Thousands Gather for Sukkot in Hevron

Masses flock to Cave of the Patriarchs for major holiday - and are undeterred by first rains of the season.

Yishai Karov, Tova Dvorin,

Hevron celebration
Hevron celebration
Arutz Sheva

Some 60,000 people came to the city of Hevron Monday and Tuesday, to celebrate the holiday of Sukkot (Feast of the Tabernacles). 

Of those, a record 40,000 flocked to the city on Monday alone, to attend a rally featuring musical performances and speeches by public figures.

Musical performances combined singers from a variety of worlds - East and West, Sephardic and Ashkenazic, Mizrahi and Hasidic. Headliners included Yitzhak Meir, Haim Yisrael, Hezki Sofer, Yishai Rivot, and Mordechai Ben David. 

Vendors and small booths for children's and tourists' activities were also replete with visitors over the two-day period. Two new tourist sites were opened as well: a new lookout point to Tel Hevron; and tours of an ancient wall revealed recently in archaeological excavations. Additional tours - special for the holiday - provided Jews a chance to see more of Hevron, with armed guards leading a tour through the streets of the holy city closed off to Jews for the majority of the year.

'United we stand'

Public unity was palpable at the event, as representatives of widely varying political parties - including both Shas and Jewish Home - were present to show their support for the city and its small, but strong, Jewish community.

MK Eli Yishai (Shas) spoke of Jewish unity in Hevron, which is "beyond political divisions," and noted that the four species taken on Sukkot - which symbolize the four types of Jews, according to tradition - can only be united once they are grouped together, with all their advantages and drawbacks.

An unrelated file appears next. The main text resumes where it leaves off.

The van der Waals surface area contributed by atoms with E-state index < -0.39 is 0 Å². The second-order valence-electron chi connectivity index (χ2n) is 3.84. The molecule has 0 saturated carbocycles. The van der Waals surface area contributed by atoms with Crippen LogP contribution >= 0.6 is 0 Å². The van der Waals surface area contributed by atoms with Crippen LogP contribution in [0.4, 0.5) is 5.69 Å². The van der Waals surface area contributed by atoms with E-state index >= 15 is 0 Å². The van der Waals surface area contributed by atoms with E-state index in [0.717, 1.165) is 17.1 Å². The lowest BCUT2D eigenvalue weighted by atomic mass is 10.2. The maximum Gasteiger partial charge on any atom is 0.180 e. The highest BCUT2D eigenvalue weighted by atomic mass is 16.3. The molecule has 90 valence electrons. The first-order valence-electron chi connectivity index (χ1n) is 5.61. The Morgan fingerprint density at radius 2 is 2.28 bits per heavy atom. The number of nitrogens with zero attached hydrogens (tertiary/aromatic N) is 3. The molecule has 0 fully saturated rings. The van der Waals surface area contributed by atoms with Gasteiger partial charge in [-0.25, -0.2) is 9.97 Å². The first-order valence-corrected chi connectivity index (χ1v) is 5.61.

The Jewish people, Yishai added, is the same: despite its many differences, it can only succeed when united. 

Deputy Minister of Education, MK Avi Wortzman (Jewish Home), also took to the stage to address another issue facing a Jewish historical site: the decision to close the Temple Mount, Judaism's holiest site, to Jewish worshippers after an escalation in Muslim rioting.

Hevron, which hosts the Cave of the Patriarchs, is mostly Palestinian Arab - and has restrictions on when Jews are permitted to visit the gravesites of its Biblical forbears.

Wortzman, drawing on this, lashed out against the decision to allow terrorists and rioters to dictate to the Jewish people when they can attend their own places of worship, and demanded that police reopen the site immediately to Jews.

The family of fallen soldier Gavriel (Gal) Kobi (hy"d) also attended the rally, participating in the guided tour of Hevron and later sitting in the communal sukkah there. Gal's mother, Smadar, delivered a speech there, thanking God for the twenty years she had with her son and commemorating one year since his death. 

The director of Hevron, Uri Karzen, concluded the event with pride.

"The event today and tomorrow summarizes a holy month for the City of the Patriarchs," he reflected. "Rosh Hashanah, Yom Kippur, Selichot, and the rally today - thank God, we got to work to bring thousands of people here, and with great success."

"People talk about the special feeling here - of good, of grandeur, unity, excitement, joy and beauty here," he continued. "Thank G-d, today we were able to overcome the rain and continue to rally as usual."

"Hevron is a city that never sleeps, and we invite all those who have not reached here yet: it is not too late," he added. "Very soon many will visit here for the Shabbat of 'Chayei Sarah' [portion of the Torah read, in a few weeks' time, that discusses the life and death of the Biblical Sarah - ed.] and there are other opportunities, every day." 



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